Arctic Field Projects

Project Title: Collaborative: How the Timing of Summer Precipitation Affects the Responses of Boreal Forest to Climate Change (Award# 0902088)

PI: Lloyd, Andrea H (
Phone: (802) 443.3165 
Institute/Department: Middlebury College, Department of Biology 
IPY Project?
Funding Agency: US\Federal\NSF\GEO\OPP\ARC\ASSP
Program Manager: Dr. Erica Key ( )
Discipline(s): | Biology\Forest Ecology |

Project Web Site(s):

Science Summary:
This award is funded under the American Recovery and Reinvestment Act of 2009 (Public Law 111-5). One of the most striking, seasonal phenomena in the Alaskan boreal forest is the onset of frequent frontal storms in late summer. This event usually comes in mid-July but is delayed into August or even September in some years. Summers when the rains are delayed have a greater chance of being mega-fire seasons when >1.6 million ha burn. This project will test the hypothesis that shifts in the seasonality of warm-season precipitation could be a key driver of the boreal forest’s responses to future climate changes. The effect of late-summer precipitation on tree growth and fire in Alaska will be quantified in two ways: First, by analyzing interactions between climate, fire, and tree growth (specifically ring-width, ring density, and wood-isotope composition); second, by analyzing fire-climate relationships using a new statistical approach. Together, these results will improve parameterization of the forest model ALFRESCO, which will then be used to test additional hypotheses about the interconnections among future climates, tree growth, fire, and their collective feedbacks to the global climate system. The shifting seasonality of water availability during the warm season may be of key importance in determining how the global boreal forest responds to future climate changes. This will be the first time that tree rings from deciduous species in the boreal forest are used to describe past variations in summer rainfall through measurements of ring-width, late-wood density, and wood isotopes. The generalized boosting technique we propose using has not been previously applied to climate-fire records. The results of these tree-ring and statistical analyses will improve parameterization of the ALFRESCO forest model and allow us to explore the interactions among components of this part of the Arctic system with greater realism.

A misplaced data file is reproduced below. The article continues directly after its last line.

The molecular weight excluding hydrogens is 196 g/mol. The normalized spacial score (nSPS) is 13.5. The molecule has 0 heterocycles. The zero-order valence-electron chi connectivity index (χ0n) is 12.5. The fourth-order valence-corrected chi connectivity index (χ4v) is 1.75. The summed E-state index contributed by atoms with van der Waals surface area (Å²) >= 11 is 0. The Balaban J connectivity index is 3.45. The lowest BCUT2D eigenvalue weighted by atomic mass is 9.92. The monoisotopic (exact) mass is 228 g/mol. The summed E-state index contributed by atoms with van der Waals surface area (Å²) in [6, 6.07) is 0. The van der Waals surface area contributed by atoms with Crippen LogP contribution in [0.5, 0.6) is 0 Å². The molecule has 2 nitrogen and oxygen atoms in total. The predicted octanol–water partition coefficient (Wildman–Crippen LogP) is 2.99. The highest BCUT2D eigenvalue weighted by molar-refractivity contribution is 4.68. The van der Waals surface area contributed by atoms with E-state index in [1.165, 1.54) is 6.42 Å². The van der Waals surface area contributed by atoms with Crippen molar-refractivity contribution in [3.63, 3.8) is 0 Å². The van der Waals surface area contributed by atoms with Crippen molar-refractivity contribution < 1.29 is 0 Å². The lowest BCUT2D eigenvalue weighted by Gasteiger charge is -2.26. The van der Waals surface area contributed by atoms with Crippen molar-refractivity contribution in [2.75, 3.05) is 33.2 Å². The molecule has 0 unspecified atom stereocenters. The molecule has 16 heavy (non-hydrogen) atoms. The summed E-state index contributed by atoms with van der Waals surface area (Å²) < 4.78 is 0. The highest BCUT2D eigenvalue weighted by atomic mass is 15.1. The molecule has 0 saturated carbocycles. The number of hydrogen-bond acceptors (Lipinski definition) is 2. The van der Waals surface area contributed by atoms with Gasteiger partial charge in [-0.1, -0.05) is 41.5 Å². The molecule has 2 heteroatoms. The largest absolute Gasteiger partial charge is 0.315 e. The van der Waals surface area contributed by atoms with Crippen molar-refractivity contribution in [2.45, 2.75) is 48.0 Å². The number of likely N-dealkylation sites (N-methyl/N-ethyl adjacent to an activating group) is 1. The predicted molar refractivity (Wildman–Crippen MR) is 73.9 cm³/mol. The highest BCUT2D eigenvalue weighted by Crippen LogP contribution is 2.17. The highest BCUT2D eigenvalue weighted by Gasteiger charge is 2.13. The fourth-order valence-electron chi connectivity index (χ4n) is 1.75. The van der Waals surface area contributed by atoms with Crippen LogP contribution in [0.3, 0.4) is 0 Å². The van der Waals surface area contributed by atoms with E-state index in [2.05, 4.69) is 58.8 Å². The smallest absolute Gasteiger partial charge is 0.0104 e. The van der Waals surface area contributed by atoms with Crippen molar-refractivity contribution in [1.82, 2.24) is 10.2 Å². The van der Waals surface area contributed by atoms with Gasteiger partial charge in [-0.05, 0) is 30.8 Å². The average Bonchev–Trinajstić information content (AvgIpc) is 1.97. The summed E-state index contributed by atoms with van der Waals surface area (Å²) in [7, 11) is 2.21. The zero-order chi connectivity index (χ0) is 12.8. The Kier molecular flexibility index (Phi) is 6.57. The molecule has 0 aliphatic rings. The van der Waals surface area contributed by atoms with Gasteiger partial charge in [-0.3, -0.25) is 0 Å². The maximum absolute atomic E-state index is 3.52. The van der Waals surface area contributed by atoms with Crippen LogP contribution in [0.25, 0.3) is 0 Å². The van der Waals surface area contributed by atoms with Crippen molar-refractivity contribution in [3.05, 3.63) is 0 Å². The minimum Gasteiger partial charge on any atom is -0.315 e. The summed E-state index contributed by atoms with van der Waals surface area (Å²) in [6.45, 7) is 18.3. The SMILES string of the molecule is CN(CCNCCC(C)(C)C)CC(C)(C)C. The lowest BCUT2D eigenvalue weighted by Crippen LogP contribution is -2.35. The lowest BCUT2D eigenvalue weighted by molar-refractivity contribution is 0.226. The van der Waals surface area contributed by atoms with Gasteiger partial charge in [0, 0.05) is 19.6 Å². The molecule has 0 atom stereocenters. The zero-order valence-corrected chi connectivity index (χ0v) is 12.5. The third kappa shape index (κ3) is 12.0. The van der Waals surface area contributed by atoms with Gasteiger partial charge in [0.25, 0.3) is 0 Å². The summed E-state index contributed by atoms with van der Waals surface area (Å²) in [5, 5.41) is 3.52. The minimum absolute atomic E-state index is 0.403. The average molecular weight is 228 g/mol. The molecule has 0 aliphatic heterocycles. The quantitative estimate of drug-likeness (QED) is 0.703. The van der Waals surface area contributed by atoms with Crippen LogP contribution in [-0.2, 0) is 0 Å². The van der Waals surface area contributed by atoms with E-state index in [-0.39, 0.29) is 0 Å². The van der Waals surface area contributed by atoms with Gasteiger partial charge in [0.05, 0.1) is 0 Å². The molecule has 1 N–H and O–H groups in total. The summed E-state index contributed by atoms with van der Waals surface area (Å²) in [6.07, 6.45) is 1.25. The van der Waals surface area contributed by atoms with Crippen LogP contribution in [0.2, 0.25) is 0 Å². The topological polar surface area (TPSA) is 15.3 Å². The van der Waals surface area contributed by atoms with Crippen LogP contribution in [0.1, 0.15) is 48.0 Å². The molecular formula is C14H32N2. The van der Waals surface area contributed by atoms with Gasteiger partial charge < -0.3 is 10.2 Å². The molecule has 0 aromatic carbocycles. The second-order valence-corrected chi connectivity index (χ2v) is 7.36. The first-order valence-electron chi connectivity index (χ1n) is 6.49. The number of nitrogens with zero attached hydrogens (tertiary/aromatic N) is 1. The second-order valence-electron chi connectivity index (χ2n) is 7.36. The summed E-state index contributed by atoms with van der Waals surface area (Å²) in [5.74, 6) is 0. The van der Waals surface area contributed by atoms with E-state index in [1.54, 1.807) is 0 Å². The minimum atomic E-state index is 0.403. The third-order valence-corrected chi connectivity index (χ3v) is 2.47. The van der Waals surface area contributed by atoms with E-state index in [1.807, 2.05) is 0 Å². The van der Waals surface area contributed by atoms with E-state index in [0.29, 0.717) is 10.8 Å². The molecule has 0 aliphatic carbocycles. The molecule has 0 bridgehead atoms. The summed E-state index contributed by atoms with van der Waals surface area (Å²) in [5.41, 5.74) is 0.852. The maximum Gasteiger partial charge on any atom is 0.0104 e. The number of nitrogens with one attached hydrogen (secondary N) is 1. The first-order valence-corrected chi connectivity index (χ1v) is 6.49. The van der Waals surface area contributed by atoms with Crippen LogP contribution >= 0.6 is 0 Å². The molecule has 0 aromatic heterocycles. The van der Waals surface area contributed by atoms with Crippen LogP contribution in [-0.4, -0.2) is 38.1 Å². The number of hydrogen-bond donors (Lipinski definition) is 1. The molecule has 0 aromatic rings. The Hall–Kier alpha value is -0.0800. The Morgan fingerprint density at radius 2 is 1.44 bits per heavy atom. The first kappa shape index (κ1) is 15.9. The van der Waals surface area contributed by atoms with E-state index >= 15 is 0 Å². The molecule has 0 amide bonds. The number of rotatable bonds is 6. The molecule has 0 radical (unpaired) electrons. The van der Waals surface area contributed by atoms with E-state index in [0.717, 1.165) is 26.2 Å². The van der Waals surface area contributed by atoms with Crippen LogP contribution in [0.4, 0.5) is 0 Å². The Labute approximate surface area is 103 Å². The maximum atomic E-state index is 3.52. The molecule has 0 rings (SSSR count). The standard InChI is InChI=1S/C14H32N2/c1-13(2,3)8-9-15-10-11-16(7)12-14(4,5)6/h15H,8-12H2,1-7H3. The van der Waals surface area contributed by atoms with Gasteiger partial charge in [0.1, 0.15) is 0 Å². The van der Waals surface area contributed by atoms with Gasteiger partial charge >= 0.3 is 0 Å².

Logistics Summary:
This grant supports a collaboration between 0902169 (Mann, UAF), 0902088 (Lloyd, Middlebury) and 0902180 (Pendall, U of WY). The investigators will study the effects of late-summer precipitation on tree growth and fire in Alaska. During the summers of 2010 and 2011 a field team of four will collect approximately 4000 black spruce cross-sections from sites along a state-wide transect that starts at the forest’s southwestern edge near the Bering Sea coast and ends at the Yukon border in the extreme northeast of the Alaska. Logistic details under 0902169.

The PIs will pay for all logistics through the grant.
SeasonField SiteDate InDate Out#People
2010Alaska - Fairbanks0
2011Alaska - Fairbanks0

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Parameters used to generate this report:, Grant# = "0902088", IPY = "ALL" 
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